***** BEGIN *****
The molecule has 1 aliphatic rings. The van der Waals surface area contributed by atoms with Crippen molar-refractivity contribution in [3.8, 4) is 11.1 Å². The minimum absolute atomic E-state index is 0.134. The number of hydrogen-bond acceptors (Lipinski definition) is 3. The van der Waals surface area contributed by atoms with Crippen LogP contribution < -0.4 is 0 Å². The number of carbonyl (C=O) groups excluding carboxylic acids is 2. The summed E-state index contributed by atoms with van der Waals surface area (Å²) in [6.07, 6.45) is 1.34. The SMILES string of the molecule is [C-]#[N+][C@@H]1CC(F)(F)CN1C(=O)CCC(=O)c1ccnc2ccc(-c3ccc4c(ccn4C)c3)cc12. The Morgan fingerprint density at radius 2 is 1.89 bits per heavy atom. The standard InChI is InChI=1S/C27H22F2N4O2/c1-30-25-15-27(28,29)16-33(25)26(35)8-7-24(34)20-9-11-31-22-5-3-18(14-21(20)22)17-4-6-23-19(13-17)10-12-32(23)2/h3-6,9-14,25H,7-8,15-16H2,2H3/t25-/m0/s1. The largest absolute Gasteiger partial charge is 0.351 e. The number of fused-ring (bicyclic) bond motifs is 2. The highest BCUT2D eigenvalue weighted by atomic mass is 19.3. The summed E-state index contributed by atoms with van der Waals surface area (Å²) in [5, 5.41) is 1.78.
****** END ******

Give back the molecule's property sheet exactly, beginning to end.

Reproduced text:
The molecule has 1 aliphatic rings. The van der Waals surface area contributed by atoms with Crippen molar-refractivity contribution in [3.8, 4) is 11.1 Å². The minimum absolute atomic E-state index is 0.134. The number of hydrogen-bond acceptors (Lipinski definition) is 3. The van der Waals surface area contributed by atoms with Crippen LogP contribution < -0.4 is 0 Å². The number of carbonyl (C=O) groups excluding carboxylic acids is 2. The summed E-state index contributed by atoms with van der Waals surface area (Å²) in [6.07, 6.45) is 1.34. The SMILES string of the molecule is [C-]#[N+][C@@H]1CC(F)(F)CN1C(=O)CCC(=O)c1ccnc2ccc(-c3ccc4c(ccn4C)c3)cc12. The Morgan fingerprint density at radius 2 is 1.89 bits per heavy atom. The standard InChI is InChI=1S/C27H22F2N4O2/c1-30-25-15-27(28,29)16-33(25)26(35)8-7-24(34)20-9-11-31-22-5-3-18(14-21(20)22)17-4-6-23-19(13-17)10-12-32(23)2/h3-6,9-14,25H,7-8,15-16H2,2H3/t25-/m0/s1. The largest absolute Gasteiger partial charge is 0.351 e. The number of fused-ring (bicyclic) bond motifs is 2. The highest BCUT2D eigenvalue weighted by atomic mass is 19.3. The summed E-state index contributed by atoms with van der Waals surface area (Å²) in [5, 5.41) is 1.78.